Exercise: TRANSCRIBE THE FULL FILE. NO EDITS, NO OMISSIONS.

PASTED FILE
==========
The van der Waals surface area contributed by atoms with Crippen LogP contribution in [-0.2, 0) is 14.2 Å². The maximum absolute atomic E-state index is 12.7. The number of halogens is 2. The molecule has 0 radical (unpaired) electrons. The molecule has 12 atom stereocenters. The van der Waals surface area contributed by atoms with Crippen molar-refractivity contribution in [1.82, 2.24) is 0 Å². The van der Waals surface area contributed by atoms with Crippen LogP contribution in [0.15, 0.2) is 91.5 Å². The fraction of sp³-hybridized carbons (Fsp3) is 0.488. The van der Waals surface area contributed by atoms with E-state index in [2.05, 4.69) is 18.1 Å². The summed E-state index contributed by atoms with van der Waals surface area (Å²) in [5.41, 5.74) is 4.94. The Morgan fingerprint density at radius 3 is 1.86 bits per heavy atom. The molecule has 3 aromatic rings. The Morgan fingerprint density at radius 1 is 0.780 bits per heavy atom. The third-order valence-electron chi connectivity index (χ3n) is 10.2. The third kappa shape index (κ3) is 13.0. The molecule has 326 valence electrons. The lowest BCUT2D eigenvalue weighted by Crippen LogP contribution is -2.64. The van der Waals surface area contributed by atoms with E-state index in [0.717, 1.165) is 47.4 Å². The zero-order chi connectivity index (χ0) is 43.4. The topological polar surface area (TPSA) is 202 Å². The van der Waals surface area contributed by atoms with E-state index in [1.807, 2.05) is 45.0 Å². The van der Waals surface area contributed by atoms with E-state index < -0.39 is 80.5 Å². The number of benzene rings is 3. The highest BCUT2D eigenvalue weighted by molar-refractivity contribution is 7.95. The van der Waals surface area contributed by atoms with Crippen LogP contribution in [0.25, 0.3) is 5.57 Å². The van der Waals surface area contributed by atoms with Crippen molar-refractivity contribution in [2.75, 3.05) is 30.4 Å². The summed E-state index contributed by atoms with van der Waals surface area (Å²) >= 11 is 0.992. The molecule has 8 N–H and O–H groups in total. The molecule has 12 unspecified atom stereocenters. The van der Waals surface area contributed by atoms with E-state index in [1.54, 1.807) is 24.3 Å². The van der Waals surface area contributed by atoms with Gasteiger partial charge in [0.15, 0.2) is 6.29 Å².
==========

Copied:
The van der Waals surface area contributed by atoms with Crippen LogP contribution in [-0.2, 0) is 14.2 Å². The maximum absolute atomic E-state index is 12.7. The number of halogens is 2. The molecule has 0 radical (unpaired) electrons. The molecule has 12 atom stereocenters. The van der Waals surface area contributed by atoms with Crippen molar-refractivity contribution in [1.82, 2.24) is 0 Å². The van der Waals surface area contributed by atoms with Crippen LogP contribution in [0.15, 0.2) is 91.5 Å². The fraction of sp³-hybridized carbons (Fsp3) is 0.488. The van der Waals surface area contributed by atoms with E-state index in [2.05, 4.69) is 18.1 Å². The summed E-state index contributed by atoms with van der Waals surface area (Å²) in [5.41, 5.74) is 4.94. The Morgan fingerprint density at radius 3 is 1.86 bits per heavy atom. The molecule has 3 aromatic rings. The Morgan fingerprint density at radius 1 is 0.780 bits per heavy atom. The third-order valence-electron chi connectivity index (χ3n) is 10.2. The third kappa shape index (κ3) is 13.0. The molecule has 326 valence electrons. The lowest BCUT2D eigenvalue weighted by Crippen LogP contribution is -2.64. The van der Waals surface area contributed by atoms with E-state index in [0.717, 1.165) is 47.4 Å². The zero-order chi connectivity index (χ0) is 43.4. The topological polar surface area (TPSA) is 202 Å². The van der Waals surface area contributed by atoms with E-state index in [1.807, 2.05) is 45.0 Å². The van der Waals surface area contributed by atoms with E-state index < -0.39 is 80.5 Å². The number of benzene rings is 3. The highest BCUT2D eigenvalue weighted by molar-refractivity contribution is 7.95. The van der Waals surface area contributed by atoms with Crippen LogP contribution in [0.25, 0.3) is 5.57 Å². The van der Waals surface area contributed by atoms with Crippen molar-refractivity contribution in [2.75, 3.05) is 30.4 Å². The summed E-state index contributed by atoms with van der Waals surface area (Å²) >= 11 is 0.992. The molecule has 8 N–H and O–H groups in total. The molecule has 12 unspecified atom stereocenters. The van der Waals surface area contributed by atoms with E-state index in [1.54, 1.807) is 24.3 Å². The van der Waals surface area contributed by atoms with Gasteiger partial charge in [0.15, 0.2) is 6.29 Å².